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The egg-laying site of a critically endangered fish has been mapped using a remotely operated underwater vehicle in a sheltered sea loch on the west coast of Scotland by marine sustainability charity, Open Seas.
The drone, which can be operated at depths of up to 200m, was used to explore an area of rocky seabed in Loch Melfort in Argyll in May, where it recorded video footage of twenty flapper egg cases cradled between boulders on the seafloor. Open Seas say it is the first time skate eggs have been identified using underwater drone technology in Scottish waters and only the second area known to be an egg-laying site for this species.
Once common across the North East Atlantic, flapper skate are now rare across much of their former range, but a few strongholds exist around Scotland’s inshore waters. This egg-laying site is located in the Loch Sunart to Sound of Jura marine protected area and shows that Marine Protected Areas can allow the marine environment to recover.
Scientists have sought to map their distribution in recent years to help promote recovery of the species. Flapper skate are known to spawn in coastal areas and their egg cases, sometimes called “mermaid’s purses” take approximately 18 months to hatch, which makes them vulnerable to being caught or damaged by fishing gears. The full life cycle of flapper skate is still not fully understood by scientists and charity Open Seas are deploying the drone as part of a wider project to explore essential fish habitat in Scotland’s coastal seas.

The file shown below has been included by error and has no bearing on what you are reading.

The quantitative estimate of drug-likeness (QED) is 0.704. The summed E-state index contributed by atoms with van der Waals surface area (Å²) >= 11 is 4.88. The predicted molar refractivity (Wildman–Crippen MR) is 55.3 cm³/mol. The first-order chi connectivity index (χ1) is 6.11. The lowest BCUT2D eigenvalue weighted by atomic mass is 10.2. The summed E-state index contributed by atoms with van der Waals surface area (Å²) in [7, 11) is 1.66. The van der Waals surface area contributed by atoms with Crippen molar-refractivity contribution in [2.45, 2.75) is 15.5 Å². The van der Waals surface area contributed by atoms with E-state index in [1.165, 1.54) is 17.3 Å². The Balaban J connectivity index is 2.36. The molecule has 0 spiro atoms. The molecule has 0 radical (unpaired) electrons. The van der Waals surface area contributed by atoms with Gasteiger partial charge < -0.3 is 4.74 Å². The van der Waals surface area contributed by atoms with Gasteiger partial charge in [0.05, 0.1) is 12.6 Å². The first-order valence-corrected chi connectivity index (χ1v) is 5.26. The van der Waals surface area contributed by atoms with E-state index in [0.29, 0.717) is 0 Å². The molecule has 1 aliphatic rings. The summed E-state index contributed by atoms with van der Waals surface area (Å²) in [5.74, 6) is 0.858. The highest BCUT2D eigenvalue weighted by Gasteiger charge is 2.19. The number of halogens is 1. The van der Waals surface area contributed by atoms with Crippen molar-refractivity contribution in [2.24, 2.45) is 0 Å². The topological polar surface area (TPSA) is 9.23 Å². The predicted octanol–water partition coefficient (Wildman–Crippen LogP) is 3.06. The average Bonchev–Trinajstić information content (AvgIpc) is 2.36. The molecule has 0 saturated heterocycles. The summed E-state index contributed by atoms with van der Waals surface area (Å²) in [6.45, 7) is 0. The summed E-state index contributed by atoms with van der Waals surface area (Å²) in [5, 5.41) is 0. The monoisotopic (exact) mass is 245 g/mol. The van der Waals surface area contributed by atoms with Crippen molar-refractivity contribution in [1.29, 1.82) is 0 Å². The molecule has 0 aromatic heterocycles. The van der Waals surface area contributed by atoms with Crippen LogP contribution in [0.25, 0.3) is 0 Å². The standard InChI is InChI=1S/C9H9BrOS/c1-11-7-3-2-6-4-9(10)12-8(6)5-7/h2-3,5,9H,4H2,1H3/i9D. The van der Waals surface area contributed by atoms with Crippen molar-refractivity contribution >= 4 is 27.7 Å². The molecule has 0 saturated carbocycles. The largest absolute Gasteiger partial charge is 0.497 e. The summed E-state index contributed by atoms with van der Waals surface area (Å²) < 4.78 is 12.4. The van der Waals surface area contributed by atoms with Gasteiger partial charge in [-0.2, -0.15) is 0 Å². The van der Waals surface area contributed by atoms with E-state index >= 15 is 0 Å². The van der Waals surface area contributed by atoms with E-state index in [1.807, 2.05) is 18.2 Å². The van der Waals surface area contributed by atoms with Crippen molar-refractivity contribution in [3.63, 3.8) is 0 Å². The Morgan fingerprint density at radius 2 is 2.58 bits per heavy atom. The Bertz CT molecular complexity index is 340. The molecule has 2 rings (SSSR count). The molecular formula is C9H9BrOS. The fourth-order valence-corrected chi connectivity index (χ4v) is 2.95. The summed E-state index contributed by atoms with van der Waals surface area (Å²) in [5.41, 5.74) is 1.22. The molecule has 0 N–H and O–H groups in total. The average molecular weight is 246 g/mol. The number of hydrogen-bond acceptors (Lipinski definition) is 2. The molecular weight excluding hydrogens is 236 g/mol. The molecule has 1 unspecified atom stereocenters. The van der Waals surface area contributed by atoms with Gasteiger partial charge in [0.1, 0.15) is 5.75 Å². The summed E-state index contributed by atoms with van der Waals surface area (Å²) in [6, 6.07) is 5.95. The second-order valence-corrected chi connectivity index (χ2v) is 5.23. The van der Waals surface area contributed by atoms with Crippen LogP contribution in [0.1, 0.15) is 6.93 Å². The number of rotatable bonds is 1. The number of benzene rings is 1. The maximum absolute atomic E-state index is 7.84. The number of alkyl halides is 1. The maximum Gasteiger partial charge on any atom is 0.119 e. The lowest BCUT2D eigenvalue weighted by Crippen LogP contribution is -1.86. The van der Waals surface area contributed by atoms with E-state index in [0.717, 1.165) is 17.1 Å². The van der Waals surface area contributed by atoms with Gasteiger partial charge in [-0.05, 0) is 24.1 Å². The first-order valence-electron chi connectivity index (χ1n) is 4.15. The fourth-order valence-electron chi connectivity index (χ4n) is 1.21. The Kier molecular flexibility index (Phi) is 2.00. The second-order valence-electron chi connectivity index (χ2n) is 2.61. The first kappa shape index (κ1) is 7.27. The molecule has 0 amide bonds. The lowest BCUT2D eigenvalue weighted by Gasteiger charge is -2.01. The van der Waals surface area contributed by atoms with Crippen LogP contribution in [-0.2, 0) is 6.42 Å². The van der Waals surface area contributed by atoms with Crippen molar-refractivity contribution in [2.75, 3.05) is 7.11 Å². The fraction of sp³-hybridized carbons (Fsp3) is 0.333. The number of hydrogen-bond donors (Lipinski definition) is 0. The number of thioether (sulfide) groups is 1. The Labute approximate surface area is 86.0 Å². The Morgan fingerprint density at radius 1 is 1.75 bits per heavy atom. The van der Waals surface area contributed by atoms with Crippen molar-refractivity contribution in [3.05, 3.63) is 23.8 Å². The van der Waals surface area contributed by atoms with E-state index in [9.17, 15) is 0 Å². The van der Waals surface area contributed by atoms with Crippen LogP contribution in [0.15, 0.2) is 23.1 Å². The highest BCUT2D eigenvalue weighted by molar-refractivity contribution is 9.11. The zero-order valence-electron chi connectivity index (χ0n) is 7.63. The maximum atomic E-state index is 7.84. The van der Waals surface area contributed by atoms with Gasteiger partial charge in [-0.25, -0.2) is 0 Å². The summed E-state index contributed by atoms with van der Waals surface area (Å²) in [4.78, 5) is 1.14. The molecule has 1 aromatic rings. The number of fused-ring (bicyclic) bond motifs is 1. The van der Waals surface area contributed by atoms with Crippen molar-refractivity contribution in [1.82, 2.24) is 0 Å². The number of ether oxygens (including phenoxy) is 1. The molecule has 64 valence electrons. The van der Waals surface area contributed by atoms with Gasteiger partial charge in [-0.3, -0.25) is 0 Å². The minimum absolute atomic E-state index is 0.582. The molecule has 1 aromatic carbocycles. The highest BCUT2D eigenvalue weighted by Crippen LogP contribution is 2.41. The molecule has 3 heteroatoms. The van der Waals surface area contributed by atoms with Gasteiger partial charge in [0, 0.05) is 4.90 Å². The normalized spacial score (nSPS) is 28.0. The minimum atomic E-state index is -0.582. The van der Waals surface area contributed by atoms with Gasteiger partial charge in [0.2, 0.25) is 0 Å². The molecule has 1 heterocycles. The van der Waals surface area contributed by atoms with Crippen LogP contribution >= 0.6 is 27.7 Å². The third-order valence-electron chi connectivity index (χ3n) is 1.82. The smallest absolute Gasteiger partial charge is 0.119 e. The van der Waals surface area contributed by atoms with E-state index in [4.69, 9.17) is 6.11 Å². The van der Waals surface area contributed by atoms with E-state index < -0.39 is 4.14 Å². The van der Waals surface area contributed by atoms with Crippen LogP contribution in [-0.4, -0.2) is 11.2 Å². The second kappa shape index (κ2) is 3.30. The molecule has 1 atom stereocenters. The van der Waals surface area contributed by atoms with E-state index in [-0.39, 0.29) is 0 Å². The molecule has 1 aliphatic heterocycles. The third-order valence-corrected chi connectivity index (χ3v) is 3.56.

Flapper skate grow to almost three metres in length, so the fish and their eggs are particularly at risk of capture by bottom-trawl fishing which drag wide and heavy nets across the seabed. The area has been protected from damaging activity such as bottom trawling and dredging since 2009 and was designated as a Marine Protected Area for the flapper skate in 2014. Open Seas says the find is testament to the effectiveness of proper marine protection.
The drone survey in Loch Melfort follows the discovery by local divers and fishermen of a similar egg-laying site in the Inner Sound of Skye, another area which has now been designated a protected area.
Open Seas’ Essential Fish Habitat Officer Chris Rickard: ‘We knew they had been historically recorded in the area, but for something as small and well-camouflaged as a flapper purse, it can be like searching for a needle in a haystack.
‘The drone, which we have nicknamed the ‘Clam Cam’, was able to cover a lot of ground safely and quickly. These fragile eggs are nestled on the seafloor for almost 18 months, so it’s vital that they are left undisturbed during this time. Thankfully bottom-trawling and dredging are banned in this area, but most of our coastal seas are open to these methods of fishing.’
Open Seas’ head of policy and operations, Phil Taylor: ‘This is a fantastic find and shows the power and purpose of marine protected areas and just how vibrant our seas can be if given a chance to regenerate.
‘The world is in the grip of a biodiversity crisis, but the potential for our marine ecosystems to recover is incredible.
‘Strategies for reversing biodiversity loss often just means protecting our environment from the most industrialised and extractive industries. Unfortunately, most of our sea does not receive such protection.
‘As we have seen in Loch Melfort, the coastal seabed is the cradle of a healthy marine ecosystem, it’s vital we do much more to protect it.’